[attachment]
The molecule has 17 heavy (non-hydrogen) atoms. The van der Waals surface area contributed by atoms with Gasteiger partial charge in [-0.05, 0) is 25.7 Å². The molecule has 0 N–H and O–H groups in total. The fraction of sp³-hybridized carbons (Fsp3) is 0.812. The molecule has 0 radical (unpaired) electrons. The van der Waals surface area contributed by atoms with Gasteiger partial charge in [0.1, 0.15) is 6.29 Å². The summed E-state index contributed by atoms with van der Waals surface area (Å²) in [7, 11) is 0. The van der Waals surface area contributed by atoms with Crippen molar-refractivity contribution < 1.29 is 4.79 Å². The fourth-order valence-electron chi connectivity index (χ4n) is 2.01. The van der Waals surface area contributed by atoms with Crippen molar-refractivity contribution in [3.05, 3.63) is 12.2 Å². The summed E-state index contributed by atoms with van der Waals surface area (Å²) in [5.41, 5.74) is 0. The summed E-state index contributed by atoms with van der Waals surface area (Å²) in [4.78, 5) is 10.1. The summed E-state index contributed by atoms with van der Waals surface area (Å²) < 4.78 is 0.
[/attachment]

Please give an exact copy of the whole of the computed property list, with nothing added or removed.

The molecule has 17 heavy (non-hydrogen) atoms. The van der Waals surface area contributed by atoms with Gasteiger partial charge in [-0.05, 0) is 25.7 Å². The molecule has 0 N–H and O–H groups in total. The fraction of sp³-hybridized carbons (Fsp3) is 0.812. The molecule has 0 radical (unpaired) electrons. The van der Waals surface area contributed by atoms with Gasteiger partial charge in [0.1, 0.15) is 6.29 Å². The summed E-state index contributed by atoms with van der Waals surface area (Å²) in [7, 11) is 0. The van der Waals surface area contributed by atoms with Crippen molar-refractivity contribution < 1.29 is 4.79 Å². The fourth-order valence-electron chi connectivity index (χ4n) is 2.01. The van der Waals surface area contributed by atoms with Crippen molar-refractivity contribution in [3.05, 3.63) is 12.2 Å². The summed E-state index contributed by atoms with van der Waals surface area (Å²) in [5.41, 5.74) is 0. The summed E-state index contributed by atoms with van der Waals surface area (Å²) in [4.78, 5) is 10.1. The summed E-state index contributed by atoms with van der Waals surface area (Å²) < 4.78 is 0.